go without a group lesson for a year?

said: Oct 4, 2010
 15 posts

The Suzuki group lesson (Book 2) instructor my son has this school year is quite underqualified. (She has learned violin from her violin teacher mother, and has no formal training of any kind in violin or in teaching.) She often doesn’t remember whether to start a piece upbow or downbow, and asks parents if she could borrow a textbook. There’s no laughter, excitement, or joy in this 75-minute class where all students are between K—3rd grade. She would ask a student to play a difficult part of a piece solo, and doesn’t giver her any feedback afterwards. She has said out loud before that she’s run out to things to do during the class. No games or creative interactions. Having said that, this is the only group lesson available. This music school has many well-reputed instructors, but she’s been assigned to teach this group lessons for the last two years. The schedule and stuffing are fixed for the entire school year and I don’t know of any other places close enogh that offer any group lesson. What shall I do? No group lesson for a year is better than having a lesson under a underqualified and unexcited teacher who seems to be just there to earn extra money? If I were to withdraw my son, is there any activities at home you recommend to help substitute the group lesson experience? (I can play violin though less proficiently than he is.) Or would you say it would be still good for my son’s character development to put up with one hour of a dull class a week? Any other comments?

Thank you.

Sara said: Oct 4, 2010
191 posts

Is your son in a local school orchestra? If so, I would think that would be a better substitution for what you are describing.

If no school orchestra is available, has your son made some violin friends? Could you arrange “violin parties” at your home and invite some of his friends just to play together. Perhaps you could sort of oversee it/lead it in a very simple, non-threatening fun way. Hey guys let’s play _________ with our best bow hands. Name that tune. Maybe gather some of his musician friends and visit a rest home together. I realize this isn’t really fulfilling the learning part of group, but it may fulfill the motivational part of group.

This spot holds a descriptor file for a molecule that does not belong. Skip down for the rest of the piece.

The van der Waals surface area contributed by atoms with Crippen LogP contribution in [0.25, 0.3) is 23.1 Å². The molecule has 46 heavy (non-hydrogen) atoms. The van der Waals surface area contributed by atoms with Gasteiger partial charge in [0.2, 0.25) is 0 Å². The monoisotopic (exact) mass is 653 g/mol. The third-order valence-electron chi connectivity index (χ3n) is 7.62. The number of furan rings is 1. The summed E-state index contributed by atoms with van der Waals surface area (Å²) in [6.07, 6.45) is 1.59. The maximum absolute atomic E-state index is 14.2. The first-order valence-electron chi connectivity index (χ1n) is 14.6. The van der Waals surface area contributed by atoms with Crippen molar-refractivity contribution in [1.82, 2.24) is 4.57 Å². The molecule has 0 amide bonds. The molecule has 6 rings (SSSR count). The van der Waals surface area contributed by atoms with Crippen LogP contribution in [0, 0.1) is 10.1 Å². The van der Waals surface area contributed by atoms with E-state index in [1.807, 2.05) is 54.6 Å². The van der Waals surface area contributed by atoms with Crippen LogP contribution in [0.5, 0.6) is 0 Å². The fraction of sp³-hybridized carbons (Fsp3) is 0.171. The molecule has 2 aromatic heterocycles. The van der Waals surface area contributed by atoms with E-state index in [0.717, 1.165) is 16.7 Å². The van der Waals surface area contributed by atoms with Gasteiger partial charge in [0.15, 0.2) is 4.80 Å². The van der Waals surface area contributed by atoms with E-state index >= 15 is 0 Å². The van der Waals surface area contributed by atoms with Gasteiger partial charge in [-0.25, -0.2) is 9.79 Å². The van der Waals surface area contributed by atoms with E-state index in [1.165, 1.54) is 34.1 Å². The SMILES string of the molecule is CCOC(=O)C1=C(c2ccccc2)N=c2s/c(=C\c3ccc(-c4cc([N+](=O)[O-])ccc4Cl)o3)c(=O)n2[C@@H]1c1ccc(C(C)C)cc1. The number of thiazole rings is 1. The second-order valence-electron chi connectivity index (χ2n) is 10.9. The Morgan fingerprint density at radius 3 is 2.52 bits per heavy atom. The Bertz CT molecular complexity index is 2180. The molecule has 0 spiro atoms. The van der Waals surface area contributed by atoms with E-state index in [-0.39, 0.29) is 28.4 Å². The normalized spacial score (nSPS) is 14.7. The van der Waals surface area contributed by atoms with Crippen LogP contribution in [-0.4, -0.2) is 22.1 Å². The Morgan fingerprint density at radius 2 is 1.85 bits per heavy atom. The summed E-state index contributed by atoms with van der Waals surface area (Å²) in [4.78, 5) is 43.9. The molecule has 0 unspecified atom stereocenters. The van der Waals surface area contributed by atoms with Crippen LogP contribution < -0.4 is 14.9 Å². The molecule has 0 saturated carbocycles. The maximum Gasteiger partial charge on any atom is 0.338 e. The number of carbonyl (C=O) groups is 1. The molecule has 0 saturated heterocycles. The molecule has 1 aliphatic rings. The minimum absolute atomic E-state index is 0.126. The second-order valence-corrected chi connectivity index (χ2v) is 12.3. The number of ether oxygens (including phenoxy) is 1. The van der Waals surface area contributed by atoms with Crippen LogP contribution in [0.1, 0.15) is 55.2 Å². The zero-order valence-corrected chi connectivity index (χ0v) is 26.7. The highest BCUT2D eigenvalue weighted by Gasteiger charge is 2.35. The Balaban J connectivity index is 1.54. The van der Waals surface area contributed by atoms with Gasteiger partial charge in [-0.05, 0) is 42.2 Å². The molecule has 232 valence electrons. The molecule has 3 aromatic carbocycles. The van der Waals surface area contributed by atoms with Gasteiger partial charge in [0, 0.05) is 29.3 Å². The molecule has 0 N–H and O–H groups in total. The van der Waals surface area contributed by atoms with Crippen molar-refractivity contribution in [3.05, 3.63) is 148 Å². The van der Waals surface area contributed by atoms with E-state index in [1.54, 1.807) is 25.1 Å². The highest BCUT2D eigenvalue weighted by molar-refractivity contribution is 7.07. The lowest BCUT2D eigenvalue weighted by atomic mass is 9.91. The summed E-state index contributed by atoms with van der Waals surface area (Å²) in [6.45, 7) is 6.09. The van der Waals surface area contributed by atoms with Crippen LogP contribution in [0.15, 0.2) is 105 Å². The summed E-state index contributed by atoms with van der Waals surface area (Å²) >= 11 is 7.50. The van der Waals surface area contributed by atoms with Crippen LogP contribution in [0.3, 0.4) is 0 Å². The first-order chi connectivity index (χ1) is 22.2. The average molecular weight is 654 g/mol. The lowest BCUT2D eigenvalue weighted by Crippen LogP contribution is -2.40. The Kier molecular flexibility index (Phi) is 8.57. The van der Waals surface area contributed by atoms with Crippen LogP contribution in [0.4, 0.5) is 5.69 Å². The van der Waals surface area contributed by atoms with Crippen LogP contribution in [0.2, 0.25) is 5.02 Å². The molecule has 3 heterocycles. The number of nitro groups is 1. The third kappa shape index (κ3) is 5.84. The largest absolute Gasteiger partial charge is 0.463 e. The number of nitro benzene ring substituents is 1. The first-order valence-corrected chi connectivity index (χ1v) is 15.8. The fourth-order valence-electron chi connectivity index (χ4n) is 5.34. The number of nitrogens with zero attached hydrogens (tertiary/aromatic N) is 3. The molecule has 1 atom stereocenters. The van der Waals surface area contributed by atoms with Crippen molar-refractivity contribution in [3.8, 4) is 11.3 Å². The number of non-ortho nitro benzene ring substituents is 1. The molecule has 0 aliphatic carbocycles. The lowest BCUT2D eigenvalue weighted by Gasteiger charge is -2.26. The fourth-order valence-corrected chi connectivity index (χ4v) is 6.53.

I would also talk to the teacher (I know it sounds unpleasant to approach the topic) but sometimes it’s best to hear the truth from someone. It could spur her on to investigating herself and she might reach out to improve herself. Either way, I think it would be fair to her to be told.

“What is man’s ultimate direction in life? It is to look for love, truth, virtue, and beauty.” Dr. Shinichi Suzuki

Barb said: Oct 5, 2010
Barb Ennis
Suzuki Association Member
685 posts

That is sad. Perhaps you could also approach the school about the need for her to have more training. Perhaps they could facilitate this. It HAS to be fun for kids this age.

Music Teachers Helper—for individual teachers
Studio Helper—for entire music studios or schools

Danielle Kravitz said: Nov 13, 2010
Danielle KravitzInstitute Director
Suzuki Association Member
Viola, Suzuki Early Childhood Education, Violin
64 posts

If you have no problem motivating your son to play the violin in his daily practice, I see no harm in not having group for a year given your circumstances.

The point of a Suzuki group class is to keep kids interested (since they are with their friends) and to create a positive environment that allows for peer correction to occur. From what you described, his current class is failing on both points.

Definitely talk to the teacher. Be very nice and non-confrontational about it. “Hey I’ve just noticed that in class….” If you want to see any sort of change, having her put up her guard will not help. If she is completely non-receptive, then talk to her superior.

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